A haiku is a poetic form that finds its roots in Japan, in the 17th Century.
Matsuo Basho is one of the most well-known poets of that time period, and he is widely considered as the father of the haiku. A longer, collaborative poetic form known as a “renku” has a first verse which is called a “hokku.” Basho’s school of poetry frequently used the hokku as a standalone, and not within the context of a renku. This is what eventually gave rise to the haiku.
A haiku generally consists of three lines with a total of seventeen syllables. Each line in a haiku has five, seven, and five syllables respectively. Typically, a traditional Japanese haiku possesses “kiru” and “kigo.”
Kiru, or “cutting,” is usually represented by a “kireji” or a “cutting word,” which is placed between two ideas or pictures. The kireji indicates the separation between the two images, and marks the two elements’ relation. In classical western poetry, it is sometimes analogous to the caesura, or a full pause in a poetic or musical line. A kigo, on the other hand, is a seasonal reference; it is usually a metonymy drawn from nature. In a traditional Japanese haiku, the kigo is usually tied to a Japanese cultural reference, and is a requirement of the form. However, many non-Japanese poets and Japanese free-form haiku poets do not always employ kigo in their poems. The use of kigo in pre-industrial Japanese haikus has generally led to the incorrect assumption that the haiku is a nature poem.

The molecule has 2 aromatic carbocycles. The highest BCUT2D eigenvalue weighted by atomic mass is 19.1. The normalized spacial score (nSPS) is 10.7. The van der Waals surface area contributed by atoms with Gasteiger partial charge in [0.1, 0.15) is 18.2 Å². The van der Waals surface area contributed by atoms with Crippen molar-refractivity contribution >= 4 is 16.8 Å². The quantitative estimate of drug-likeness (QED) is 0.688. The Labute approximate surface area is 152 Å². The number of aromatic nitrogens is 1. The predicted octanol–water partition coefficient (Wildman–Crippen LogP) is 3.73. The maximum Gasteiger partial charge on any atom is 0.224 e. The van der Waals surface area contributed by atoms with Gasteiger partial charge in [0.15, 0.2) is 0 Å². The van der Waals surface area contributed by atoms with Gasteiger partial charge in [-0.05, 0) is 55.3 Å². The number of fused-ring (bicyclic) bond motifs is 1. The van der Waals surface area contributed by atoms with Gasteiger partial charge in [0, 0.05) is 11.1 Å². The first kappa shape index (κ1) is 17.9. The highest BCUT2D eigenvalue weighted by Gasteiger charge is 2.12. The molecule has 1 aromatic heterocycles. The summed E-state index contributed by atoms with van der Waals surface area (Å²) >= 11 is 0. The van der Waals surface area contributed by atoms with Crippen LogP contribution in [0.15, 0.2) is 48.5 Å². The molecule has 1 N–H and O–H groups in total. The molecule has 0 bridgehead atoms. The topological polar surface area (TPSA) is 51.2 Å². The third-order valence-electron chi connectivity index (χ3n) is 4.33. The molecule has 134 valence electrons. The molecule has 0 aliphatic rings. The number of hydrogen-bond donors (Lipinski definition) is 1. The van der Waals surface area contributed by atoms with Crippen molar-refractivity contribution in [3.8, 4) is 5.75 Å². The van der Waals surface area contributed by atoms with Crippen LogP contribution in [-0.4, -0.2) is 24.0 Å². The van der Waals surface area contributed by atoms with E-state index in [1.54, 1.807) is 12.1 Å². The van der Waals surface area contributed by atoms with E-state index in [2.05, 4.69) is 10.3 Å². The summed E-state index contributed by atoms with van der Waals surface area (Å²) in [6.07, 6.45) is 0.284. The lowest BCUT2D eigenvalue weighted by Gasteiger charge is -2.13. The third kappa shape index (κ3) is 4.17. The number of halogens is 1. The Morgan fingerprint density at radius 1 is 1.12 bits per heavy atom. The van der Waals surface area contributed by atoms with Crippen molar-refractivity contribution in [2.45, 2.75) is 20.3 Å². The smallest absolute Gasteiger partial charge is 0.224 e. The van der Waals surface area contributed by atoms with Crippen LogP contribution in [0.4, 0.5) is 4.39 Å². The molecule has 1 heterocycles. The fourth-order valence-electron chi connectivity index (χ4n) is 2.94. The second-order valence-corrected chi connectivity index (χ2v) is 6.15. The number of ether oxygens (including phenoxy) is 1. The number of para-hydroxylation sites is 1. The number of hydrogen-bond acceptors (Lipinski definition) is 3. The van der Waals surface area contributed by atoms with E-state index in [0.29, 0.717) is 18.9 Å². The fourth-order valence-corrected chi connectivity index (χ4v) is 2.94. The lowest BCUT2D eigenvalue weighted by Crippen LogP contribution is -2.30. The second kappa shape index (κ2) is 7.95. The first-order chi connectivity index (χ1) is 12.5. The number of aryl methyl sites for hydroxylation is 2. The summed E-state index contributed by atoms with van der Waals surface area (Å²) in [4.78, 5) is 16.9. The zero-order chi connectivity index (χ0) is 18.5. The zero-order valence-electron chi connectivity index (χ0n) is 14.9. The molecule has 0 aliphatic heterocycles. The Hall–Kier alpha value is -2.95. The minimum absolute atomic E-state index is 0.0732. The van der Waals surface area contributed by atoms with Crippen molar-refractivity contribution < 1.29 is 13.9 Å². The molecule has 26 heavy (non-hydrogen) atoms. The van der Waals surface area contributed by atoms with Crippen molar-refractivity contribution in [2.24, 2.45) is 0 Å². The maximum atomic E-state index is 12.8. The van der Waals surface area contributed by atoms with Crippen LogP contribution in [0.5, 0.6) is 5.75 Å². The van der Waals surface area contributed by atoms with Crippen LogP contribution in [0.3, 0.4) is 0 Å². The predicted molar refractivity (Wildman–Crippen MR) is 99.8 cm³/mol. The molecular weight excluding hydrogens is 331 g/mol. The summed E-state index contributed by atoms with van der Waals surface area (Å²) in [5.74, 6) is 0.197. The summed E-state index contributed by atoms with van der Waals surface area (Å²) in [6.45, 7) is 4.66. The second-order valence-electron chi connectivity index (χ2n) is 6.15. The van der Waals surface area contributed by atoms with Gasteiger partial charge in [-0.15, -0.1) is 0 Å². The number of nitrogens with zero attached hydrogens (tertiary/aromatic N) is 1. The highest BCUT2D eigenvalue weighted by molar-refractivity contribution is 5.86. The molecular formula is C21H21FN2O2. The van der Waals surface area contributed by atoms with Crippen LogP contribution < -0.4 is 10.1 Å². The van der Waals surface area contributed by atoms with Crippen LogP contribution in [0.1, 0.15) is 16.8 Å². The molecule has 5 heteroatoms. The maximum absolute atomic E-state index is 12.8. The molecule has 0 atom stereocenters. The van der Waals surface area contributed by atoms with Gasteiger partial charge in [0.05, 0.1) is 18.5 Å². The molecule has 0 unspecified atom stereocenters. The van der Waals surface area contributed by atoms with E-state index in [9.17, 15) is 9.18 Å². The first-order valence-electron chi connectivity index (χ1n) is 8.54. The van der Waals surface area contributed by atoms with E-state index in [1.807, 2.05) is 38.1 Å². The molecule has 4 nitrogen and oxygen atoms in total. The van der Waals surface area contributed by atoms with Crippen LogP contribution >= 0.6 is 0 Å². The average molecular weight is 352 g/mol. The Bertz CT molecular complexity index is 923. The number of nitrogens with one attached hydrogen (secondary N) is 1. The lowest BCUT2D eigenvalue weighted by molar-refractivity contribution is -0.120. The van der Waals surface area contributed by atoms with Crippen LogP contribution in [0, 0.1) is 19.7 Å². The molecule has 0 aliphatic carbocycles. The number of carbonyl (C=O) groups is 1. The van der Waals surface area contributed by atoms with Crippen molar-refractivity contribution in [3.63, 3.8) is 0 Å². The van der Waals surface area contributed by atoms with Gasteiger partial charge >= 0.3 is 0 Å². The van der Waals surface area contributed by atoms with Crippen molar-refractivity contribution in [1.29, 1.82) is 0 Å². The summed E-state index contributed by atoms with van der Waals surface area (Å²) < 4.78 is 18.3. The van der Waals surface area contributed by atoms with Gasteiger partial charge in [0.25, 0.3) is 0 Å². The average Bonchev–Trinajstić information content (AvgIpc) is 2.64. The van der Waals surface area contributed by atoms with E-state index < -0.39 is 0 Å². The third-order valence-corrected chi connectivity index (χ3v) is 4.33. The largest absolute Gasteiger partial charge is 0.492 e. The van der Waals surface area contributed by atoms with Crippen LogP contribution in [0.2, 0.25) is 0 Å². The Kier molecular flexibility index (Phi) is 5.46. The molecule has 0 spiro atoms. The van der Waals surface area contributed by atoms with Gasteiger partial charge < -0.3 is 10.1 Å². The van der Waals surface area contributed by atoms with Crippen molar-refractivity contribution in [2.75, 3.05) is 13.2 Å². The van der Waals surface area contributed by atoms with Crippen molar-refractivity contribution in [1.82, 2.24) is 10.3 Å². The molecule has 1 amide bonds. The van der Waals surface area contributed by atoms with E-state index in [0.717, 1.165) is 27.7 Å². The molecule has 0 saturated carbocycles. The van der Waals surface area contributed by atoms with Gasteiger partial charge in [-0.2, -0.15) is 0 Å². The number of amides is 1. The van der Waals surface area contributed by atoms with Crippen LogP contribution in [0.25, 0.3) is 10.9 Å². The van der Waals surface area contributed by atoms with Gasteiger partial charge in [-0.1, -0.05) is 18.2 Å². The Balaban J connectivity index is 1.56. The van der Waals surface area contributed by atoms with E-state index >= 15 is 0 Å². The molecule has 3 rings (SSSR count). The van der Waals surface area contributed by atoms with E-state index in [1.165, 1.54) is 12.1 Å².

The haiku was first brought to the western world by Hendrik Doeff, a Dutchman commissioned in trading post in Nagasaki during the beginning of the 19th century. Since then, haikus have been written in many different languages and by poets from all over the world, from American Jack Kerouac, to Mexican Octavio Paz. Today, a concentration of haiku poets can be found in English-speaking countries, Northern Europe, and the Balkans.
While traditional Japanese haikus generally follow the form’s strict 17 syllable count, modern Japanese haikus tend not to follow the 17 syllable requirement or the use of kigo. These modern Japanese haikus are generally known as “gendai,” and still employ the use of kiru, despite the abandonment of the more rigid requirements of traditional form. Some English language haikus appearing in journals in English only have around ten to fourteen syllables. Due to linguistic differences, translations of Japanese language haikus to English are generally only about 12 syllables long. That being said however, many poets and aspiring poets still strive to adhere to the five-seven-five syllable pattern of this poetic form.
The characteristic beauty of the haiku rests in the subtlety brought about by its very brevity, and the goal of a haiku is generally to create a multi-faceted image that is only partially revealed by the words of the poem. For all the changes that the haiku has undergone, this core characteristic of the form has remained. Basho’s statement, “The haiku that reveals seventy to eighty percent of its subject is good. Those that reveal fifty to sixty percent, we never tire of,” remains as true for today’s haiku, as it had for those written in the 17th century.